Greater Manchester Mayor Andy Burnham is inviting all councils in the city region to nominate a town to be part of his Town Centre Challenge, launching today, as he promises to use Mayoral powers, grants, and pressure on local stakeholders to bring forward developments in “left behind” locations.
The move reflects Burnham’s attempt to deliver a “new approach to planning and development” in Greater Mancheser, moving away from what he has called the “developer-led, greenfield-first approach of the past.”
As part of the Town Centre Challenge, the Mayor said he will work with each council, to bring together housing providers, public and private landowners, developers, community groups and other key stakeholders “to unlock the potential in town centres, particularly to deliver viable housing markets and sustainable communities”.
The initiative will be supported by new Mayoral powers to establish Mayoral Development Corporations, the use of Compulsory Purchase Orders and Mayoral grants to kick-start developments. The Mayor’s office also announced that it is hoped that the projects will be supported by a new housing deal, under discussion between the Greater Manchester Combined Authority and the Government.
Burnham said: “This new initiative is all about regenerating town centres across Greater Manchester which have felt left behind. The time has come to breathe new life into our proud towns and move away from developer-led, green-field first approach of the past.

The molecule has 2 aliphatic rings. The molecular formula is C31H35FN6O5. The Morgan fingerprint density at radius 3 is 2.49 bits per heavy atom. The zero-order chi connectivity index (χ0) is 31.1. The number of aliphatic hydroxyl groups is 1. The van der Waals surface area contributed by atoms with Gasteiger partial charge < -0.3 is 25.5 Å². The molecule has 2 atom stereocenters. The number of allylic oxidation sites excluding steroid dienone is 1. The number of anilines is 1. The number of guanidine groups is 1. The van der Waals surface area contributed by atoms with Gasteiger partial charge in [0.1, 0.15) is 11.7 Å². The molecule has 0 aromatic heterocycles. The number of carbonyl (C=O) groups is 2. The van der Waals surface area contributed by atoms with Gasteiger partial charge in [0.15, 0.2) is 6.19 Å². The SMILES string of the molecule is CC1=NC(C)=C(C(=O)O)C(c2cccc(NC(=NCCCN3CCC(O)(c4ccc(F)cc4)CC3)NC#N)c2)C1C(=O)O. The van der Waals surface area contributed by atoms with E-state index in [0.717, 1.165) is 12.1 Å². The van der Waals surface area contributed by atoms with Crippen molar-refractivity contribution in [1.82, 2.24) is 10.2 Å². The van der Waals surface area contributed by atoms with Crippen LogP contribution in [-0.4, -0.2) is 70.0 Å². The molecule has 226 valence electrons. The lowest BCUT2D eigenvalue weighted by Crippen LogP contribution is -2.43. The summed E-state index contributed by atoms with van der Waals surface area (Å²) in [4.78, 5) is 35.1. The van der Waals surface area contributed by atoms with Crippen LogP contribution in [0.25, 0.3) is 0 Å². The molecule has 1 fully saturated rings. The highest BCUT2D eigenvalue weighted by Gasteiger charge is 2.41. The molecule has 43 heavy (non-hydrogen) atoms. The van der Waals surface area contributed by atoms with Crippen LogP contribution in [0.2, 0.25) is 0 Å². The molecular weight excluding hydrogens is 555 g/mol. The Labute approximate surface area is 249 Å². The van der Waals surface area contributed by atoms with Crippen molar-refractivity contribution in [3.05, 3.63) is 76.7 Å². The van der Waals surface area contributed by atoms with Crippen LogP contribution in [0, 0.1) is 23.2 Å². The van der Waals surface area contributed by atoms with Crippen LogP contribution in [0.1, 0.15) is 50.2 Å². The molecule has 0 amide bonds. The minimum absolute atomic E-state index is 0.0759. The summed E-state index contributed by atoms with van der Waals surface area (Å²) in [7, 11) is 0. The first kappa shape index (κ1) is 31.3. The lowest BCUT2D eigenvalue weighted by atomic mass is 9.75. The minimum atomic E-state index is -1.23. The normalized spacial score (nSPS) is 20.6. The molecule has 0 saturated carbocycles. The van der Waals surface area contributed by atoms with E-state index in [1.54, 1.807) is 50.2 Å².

“We need to build a new future for those towns through higher density mixed and affordable housing, with local retail and leisure facilities and supported by transport and digital connectivity.
“There is a massive housing requirement across the city-region and we must have a housing and planning policy which is based on housing need and regeneration, not just the number of units. We need to build the right homes in the right places. Greater Manchester is suffering from high levels of traffic congestion and that means we will only be able to support new housing growth if we link it much more closely to transport infrastructure.
“This is part of the approach we are taking as we are re-writing the Greater Manchester Spatial Framework. But I want to make clear that this new approach will not mean that there won’t still be difficult planning decisions ahead and some green sites will still be needed.
“I am pleased to see the scale of ambition local areas have for their town centres and want the Town Centre Challenge to help accelerate change on the ground. I have made working with Greater Manchester’s councils to support improvement in our city-region’s towns a key priority of my first term as Mayor, alongside addressing the housing crisis. Every single district has a role to play and will contribute to making Greater Manchester the best place to live and get on in life.”
Work will continue between districts and the Mayor into the New Year, working together to address any issues identified in an effort to accelerate plans towards the development stage.
Greater Manchester has eight principal towns as well as around 20 smaller towns and over 50 further significant local and suburban centres.
Burnham’s focus on Greater Manchester’s towns goes alongside his decision to rewrite the Greater Manchester Spatial Framework, which was already in draft form when he took office in May this year. The GMSF is now being overhauled, with a new version expected to be put out to consultation next summer.